What would a Romney Medicare plan look like and how would it shake down in Connecticut?
We don’t know because the candidate isn’t giving details, but the Kaiser Family Foundation has put some clues together and come up with a rough picture based on connecting a few dots.
And it isn’t pretty.
Connecticut is one of four states in which 90 percent or more of Medicare beneficiaries would pay higher premiums to keep the same coverage they have now.
Across the nation, according to Kaiser, a nonpartisan health research group in Washington, D.C., just under 60 percent of beneficiaries would pay more to keep the same coverage —- including 53 percent of the 35 million current beneficiaries under traditional Medicare.
In Connecticut, 49 percent of Medicare beneficiaries would pay at least $100 a month extra for the same coverage, the report said. Nationally, 27 percent would pay at least that much extra.
The Kaiser study makes clear it’s not about a Romney plan, but rather a “premium-support system” like the one proposed by vice presidential nominee Paul Ryan and other Republicans — and generally supported by Romney.
Obama’s campaign posted the study, and Ben LaBolt, the campaign spokesman, tweeted it.
Romney’s campaign cried foul. “As the authors stress, this is not a study of the Romney-Ryan plan,” Romney spokeswoman Andrea Saul said in a story by the Associated Press. “Our plan would always provide future beneficiaries guaranteed coverage options with no increase in out-of-pocket costs from today’s Medicare.”
Among the many moving parts in this issue is that the private Medicare system will evolve over time — perhaps toward lower costs if, for example, accountable care in the broader health reform leads to lower overall spending and better health outcomes. But that can happen with or without vouchers, and Romney’s campaign isn’t helping matters by insisting that costs won’t rise but refusing to release any details to show how that will happen.
Kaiser’s study works as follows:
“This study examines potential changes in the premiums paid by Medicare beneficiaries under a payment approach that caps federal contributions per beneficiary based on the cost of the second lowest-bidding private plan or traditional Medicare, whichever is lower in their area. Under this approach, beneficiaries can choose among competing plans,” Kaiser said, but they would have to pay the higher costs themselves if plans were more expensive.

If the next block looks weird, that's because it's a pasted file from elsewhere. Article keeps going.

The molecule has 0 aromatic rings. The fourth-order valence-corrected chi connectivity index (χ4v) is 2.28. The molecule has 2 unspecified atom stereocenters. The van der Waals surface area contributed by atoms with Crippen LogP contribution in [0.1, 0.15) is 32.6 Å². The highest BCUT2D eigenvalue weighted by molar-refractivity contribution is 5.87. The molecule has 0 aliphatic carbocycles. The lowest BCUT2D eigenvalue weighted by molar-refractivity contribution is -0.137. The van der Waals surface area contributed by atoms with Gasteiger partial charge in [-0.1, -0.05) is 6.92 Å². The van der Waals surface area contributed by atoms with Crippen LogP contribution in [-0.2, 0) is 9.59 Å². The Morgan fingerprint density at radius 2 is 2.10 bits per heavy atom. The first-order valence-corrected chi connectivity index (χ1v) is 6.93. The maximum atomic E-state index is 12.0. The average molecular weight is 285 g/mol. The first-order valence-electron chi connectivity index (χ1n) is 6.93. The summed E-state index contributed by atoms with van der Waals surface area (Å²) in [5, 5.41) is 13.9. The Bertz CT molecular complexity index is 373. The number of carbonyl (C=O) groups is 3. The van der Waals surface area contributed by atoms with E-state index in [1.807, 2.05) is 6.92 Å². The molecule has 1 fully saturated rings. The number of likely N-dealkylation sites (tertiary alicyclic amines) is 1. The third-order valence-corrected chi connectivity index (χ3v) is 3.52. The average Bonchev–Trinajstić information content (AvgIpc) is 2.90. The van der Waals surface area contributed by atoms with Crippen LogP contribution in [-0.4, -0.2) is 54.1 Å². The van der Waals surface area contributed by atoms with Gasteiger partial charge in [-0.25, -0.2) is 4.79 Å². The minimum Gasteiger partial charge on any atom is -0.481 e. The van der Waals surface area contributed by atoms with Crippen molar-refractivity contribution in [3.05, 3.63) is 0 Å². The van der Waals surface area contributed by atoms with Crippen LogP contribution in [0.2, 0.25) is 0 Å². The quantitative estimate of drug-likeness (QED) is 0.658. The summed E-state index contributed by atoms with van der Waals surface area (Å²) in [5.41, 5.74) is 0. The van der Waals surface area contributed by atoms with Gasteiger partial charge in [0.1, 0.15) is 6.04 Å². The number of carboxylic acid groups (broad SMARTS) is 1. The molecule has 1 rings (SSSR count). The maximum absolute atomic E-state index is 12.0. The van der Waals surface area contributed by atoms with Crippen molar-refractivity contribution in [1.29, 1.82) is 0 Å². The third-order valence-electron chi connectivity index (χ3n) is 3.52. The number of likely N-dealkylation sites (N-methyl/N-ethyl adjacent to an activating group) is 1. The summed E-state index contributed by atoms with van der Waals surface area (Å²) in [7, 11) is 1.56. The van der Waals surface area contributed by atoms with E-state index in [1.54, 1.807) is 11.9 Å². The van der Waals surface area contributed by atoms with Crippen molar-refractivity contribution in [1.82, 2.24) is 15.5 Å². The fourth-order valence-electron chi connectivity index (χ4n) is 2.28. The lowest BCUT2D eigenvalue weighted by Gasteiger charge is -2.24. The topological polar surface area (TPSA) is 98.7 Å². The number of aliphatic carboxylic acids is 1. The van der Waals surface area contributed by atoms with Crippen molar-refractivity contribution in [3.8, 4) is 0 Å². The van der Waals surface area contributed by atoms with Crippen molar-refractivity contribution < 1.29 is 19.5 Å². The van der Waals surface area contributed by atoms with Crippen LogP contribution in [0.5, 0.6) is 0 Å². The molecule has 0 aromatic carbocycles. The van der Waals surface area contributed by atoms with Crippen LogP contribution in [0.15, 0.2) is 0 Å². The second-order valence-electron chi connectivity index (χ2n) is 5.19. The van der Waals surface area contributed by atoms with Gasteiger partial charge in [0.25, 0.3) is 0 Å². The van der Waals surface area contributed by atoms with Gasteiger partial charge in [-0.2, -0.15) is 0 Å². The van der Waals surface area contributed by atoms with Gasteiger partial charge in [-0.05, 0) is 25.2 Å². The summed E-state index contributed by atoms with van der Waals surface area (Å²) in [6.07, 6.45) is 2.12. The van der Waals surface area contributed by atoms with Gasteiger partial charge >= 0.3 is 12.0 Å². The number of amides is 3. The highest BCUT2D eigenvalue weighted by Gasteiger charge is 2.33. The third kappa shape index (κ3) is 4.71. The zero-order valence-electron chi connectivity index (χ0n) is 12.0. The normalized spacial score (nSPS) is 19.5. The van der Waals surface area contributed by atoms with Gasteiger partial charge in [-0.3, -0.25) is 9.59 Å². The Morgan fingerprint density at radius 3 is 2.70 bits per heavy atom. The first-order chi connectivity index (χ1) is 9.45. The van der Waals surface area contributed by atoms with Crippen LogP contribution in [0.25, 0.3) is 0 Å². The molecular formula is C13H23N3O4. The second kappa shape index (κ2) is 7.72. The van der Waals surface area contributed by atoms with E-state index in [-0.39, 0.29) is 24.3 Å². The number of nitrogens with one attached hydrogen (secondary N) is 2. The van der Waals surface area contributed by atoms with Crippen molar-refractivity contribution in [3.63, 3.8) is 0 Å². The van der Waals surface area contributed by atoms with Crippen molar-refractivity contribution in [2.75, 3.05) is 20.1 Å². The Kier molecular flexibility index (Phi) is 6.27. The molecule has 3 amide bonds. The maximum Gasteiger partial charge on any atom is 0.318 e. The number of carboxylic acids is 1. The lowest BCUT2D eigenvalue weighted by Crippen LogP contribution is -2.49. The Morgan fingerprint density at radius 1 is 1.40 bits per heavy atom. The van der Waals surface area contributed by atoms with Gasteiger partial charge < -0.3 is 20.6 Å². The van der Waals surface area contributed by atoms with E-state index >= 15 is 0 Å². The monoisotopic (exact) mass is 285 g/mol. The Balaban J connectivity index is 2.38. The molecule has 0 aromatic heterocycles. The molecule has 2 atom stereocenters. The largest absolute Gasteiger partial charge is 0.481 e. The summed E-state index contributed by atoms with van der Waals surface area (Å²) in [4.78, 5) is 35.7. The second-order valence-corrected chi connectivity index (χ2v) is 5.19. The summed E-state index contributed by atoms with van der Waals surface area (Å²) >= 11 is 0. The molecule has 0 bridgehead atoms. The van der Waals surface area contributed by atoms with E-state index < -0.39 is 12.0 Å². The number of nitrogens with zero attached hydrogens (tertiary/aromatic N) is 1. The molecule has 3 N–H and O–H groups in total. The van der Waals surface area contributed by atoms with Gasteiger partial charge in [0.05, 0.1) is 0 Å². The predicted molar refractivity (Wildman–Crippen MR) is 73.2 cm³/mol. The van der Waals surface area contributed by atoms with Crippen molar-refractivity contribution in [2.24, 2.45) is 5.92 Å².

Under the current system, “beneficiaries generally pay the same Medicare premium regardless of where they live,” Kaiser noted.
The study takes that model and runs it through actual data from 2010 on Medicare beneficiaries’ choices, and the actual costs of Medicare services in each county, for both traditional Medicare and private Medicare Advantage plans.
In 2010, the year from which the data were drawn, there was a wide range of private Medicare bids in comparison with traditional Medicare.
No voucher system will happen for anyone who’s now 55 or older under the Ryan plan. But if such a plan goes into effect, the Kaiser report suggests that in areas where the federal “premium support” is lower than traditional, government-run Medicare because of lower bids, patients could be forced to switch doctors.
“Some beneficiaries may be willing to pay more for a higher-cost plan to keep their current doctors, but those with modest incomes may not have that option,” said Tricia Neuman, a Kaiser vice president who was co-author of the study. (Disclosure here: She’s a friend from college.)
One critic of the report, Romney health policy advisor James C. Capretta, wrote in the National Review Online, “According to Kaiser, competition and consumer choice would have only a minimal impact on costs. This defies common sense and experience.” He added that it’s not realistic to assume a robust private system will mimic the limited private Medicare we have now, which covers 25 percent of recipients.
It’s a fair point, that the supposedly free market could create lower costs than government programs if companies have a chance to compete. But that’s a tough argument to make in a market that’s necessarily as regulated as health care. Besides, it’s possible to have competition and consumer choice — as we have now with private Medicare plans — without a voucher system that caps payments and leaves millions of people worse off.